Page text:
If a guest doesn’t like a hotel responding to their review, then they should simply speak to management to begin with.  The majority of hotel reviewers are doing 2 things: helping the hotel, and helping future guests.  If they are particularly excited you can add “brand aware advocate” or “brand endorser”, but we are obviously speaking about constructive to critical reviews.  A smaller and nearly irrelevant (true – hotels over-react to bad reviews, but potential guests and review readers quickly filter seething reviews as if they were blocking an internet ad banner…. it’s unconscious and natural to pass over obviously unhinged or shill reviews.  Most people, even *YOU* gentle reader, don’t even realize they are honing in on and favoring specific reviews over those that are obviously blatant, nonconstructive anger).

In the end, why would one even write a review?  Anything generated on the internet should be considered public, and I am finally ready to start laughing heartily at the privacy conversations in regards to Facebook, and social media.  It’s ludicrous to have an expectation of privacy…. especially when you are GENERATING CONTENT that is being READ AND INDEXED.  Doesn’t that seem a bit disingenuous and incredibly naive to think you would remain anonymous while adding such specific information?

So I ask reviewers maintaining their need for anonymity – why?  Of course the reaction of a negative ownership or bad business manager is one reason, but you don’t need social media for that.  They will be awful both offline and on.  What’s more, why should anyone find any legitimacy or trust in a reviewer that is cloaked in the shadows of anonymity?  A faceless reviewer with few review, and no reference points vs. a reviewer with an avatar & history of constructive reviewing…  which would an average reader trust?  So – what’s the point of anonymity?  The idea of hotels exploiting guest information is also a red herring, because that has nothing to do with social media, but everything to do with unethical management.  Bad business does what it wants, and that may include exploiting guest data and information.  But most hoteliers don’t have time, capacity, or desire to casually amble through bits of minutia.  There is only one single reason hotels collect and use data: to enhance the guest experience.  Period.  The slippery slope is talking about “bad hotels” vs. “ethical hotels”, of course.  But as I mentioned – unethical business is unethical both online and off.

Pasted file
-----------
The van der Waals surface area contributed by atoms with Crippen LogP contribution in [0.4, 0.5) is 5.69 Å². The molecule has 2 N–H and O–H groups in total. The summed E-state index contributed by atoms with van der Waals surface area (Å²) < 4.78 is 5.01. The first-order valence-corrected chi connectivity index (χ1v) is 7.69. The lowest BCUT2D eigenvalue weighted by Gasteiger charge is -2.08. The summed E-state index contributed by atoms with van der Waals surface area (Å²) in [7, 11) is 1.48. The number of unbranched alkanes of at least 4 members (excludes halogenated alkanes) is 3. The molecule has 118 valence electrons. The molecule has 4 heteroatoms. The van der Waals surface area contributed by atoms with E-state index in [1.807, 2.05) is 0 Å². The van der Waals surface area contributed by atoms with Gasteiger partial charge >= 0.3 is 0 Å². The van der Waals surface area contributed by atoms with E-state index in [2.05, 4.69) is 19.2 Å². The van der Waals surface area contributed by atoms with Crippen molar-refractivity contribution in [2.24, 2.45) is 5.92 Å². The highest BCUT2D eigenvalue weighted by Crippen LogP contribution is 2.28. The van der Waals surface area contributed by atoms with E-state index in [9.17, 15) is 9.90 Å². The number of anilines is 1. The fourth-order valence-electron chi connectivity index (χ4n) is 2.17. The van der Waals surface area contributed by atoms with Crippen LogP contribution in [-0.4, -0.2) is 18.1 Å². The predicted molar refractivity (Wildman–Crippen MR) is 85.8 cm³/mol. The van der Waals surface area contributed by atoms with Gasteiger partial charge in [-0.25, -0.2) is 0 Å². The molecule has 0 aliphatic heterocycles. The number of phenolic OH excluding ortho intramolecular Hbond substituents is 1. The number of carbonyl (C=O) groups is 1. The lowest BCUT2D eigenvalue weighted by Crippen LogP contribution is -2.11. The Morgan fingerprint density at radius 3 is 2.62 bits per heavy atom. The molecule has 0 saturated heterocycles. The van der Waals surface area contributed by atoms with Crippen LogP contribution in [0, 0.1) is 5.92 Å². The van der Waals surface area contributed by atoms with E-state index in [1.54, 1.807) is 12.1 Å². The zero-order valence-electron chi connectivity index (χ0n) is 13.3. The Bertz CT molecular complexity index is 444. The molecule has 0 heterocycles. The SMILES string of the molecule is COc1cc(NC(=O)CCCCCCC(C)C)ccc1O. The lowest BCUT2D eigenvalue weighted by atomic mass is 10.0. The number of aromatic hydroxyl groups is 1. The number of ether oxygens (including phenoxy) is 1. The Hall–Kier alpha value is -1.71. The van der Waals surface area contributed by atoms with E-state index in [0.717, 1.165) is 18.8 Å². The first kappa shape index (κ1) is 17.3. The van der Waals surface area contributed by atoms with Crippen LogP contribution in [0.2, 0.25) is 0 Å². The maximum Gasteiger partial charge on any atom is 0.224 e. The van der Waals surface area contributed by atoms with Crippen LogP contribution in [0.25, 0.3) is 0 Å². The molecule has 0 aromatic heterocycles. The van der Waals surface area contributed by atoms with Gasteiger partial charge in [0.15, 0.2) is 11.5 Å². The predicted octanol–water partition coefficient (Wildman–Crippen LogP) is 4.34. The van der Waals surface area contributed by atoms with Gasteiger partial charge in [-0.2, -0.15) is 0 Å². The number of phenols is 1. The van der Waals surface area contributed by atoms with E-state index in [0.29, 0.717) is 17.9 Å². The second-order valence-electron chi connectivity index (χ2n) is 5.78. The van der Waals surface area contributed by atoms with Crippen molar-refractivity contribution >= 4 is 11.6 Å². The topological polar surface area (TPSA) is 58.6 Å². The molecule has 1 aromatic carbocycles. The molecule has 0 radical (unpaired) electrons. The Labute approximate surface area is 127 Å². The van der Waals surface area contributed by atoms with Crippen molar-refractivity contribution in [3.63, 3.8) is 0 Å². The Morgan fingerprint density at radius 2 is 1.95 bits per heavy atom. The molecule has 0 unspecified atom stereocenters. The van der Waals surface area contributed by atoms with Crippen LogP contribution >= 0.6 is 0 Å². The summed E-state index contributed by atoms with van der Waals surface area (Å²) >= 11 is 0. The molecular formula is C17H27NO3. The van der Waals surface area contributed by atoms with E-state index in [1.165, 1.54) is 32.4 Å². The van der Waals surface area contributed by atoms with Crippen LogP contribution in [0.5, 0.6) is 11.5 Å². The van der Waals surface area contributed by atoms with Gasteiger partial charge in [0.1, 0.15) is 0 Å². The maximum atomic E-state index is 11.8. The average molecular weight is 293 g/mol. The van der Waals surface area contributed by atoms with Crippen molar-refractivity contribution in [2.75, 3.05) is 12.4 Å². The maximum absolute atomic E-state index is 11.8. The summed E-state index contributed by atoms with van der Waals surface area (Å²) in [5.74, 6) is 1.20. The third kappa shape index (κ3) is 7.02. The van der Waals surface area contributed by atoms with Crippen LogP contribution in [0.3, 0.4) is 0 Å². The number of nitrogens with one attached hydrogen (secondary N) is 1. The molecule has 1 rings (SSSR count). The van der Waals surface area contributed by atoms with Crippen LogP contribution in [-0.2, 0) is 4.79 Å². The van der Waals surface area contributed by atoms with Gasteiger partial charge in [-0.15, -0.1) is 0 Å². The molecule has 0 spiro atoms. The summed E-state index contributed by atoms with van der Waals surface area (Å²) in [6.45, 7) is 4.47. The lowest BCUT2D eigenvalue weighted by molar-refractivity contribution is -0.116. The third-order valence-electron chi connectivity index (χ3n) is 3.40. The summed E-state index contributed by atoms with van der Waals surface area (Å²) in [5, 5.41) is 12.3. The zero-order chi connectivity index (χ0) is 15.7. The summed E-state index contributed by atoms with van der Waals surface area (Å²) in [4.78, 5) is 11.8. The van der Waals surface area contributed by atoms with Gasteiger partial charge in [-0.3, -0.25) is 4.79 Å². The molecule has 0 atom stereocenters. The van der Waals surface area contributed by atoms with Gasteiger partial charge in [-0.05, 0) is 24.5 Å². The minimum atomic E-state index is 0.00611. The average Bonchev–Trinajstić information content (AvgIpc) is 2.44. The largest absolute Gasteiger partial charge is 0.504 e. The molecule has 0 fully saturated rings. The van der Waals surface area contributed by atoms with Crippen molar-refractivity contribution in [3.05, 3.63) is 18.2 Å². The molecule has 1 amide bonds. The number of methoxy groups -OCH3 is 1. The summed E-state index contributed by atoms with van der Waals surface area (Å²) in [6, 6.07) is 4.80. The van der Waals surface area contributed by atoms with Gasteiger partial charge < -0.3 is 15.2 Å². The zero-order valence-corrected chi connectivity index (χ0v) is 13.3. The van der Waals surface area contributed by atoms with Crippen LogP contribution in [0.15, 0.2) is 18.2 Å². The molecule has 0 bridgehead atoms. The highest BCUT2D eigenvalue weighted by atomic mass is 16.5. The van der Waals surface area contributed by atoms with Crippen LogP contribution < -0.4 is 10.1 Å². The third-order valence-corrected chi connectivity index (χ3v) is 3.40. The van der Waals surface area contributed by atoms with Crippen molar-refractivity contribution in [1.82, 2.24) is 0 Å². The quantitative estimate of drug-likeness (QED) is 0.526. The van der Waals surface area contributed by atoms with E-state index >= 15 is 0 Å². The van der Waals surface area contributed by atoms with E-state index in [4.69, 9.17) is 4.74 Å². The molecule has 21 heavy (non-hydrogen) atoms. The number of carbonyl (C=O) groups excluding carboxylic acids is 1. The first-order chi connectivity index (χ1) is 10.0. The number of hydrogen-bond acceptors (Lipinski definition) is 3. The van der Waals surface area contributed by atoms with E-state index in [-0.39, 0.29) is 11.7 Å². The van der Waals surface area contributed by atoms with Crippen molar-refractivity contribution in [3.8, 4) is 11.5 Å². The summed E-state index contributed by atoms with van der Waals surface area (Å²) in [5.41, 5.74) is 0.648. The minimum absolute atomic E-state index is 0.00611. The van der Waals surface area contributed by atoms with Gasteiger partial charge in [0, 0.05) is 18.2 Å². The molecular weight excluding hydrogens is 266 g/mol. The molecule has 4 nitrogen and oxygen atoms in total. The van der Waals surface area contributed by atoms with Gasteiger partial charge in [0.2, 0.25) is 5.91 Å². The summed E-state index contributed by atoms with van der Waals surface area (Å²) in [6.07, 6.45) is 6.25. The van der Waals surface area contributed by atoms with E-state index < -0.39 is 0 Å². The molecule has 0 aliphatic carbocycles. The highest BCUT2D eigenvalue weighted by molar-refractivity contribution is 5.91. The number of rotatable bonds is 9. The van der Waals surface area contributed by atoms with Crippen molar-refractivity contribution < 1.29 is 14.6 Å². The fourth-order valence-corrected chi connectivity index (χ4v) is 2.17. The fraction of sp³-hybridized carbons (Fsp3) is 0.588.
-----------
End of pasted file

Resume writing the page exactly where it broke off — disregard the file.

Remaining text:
Social Media, especially user generated content, has had a fleeting but powerful impact on the nature of how businesses interact with clients.  It is redefining our relationship with our guests, and we are at an irrevocable point in how we exist in relationship to it.  It’s absurd to think this should be a one sided interaction with no response, especially when the best business owners are also proud and passionate about the product they provide.  I know small business owners that live and die by their 5 star reviews, and every single bad review is something to be taken seriously – these review sites have built up businesses through strong referral networks, and we have also seen businesses brought down by that same powerful method of communication.  Sometimes, it almost feels like a chef’s reaction to losing a Michelin Star… it’s that serious.

I apologize to the reviewers that think review sites are a void to hurl epithets and grumpy experiences of bad travel days…. you are out of touch, and you need to reconsider exactly *why* you are reviewing.

This is a dynamic conversation that is maturing and growing into having severe impact on a hotel’s livelihood. If a hotel is smart enough to be on the ball with social media, and understand the nature of this constructive communication – it is hardly their fault that a guest reviewer doesn’t understand that.

All this, however, will sort it out within 5 years and a whole new set of complex problems will exist.  Can’t wait to think about those, as well.

If you actually got to this point… take a break from working. I am sure you need it. =)

About Michael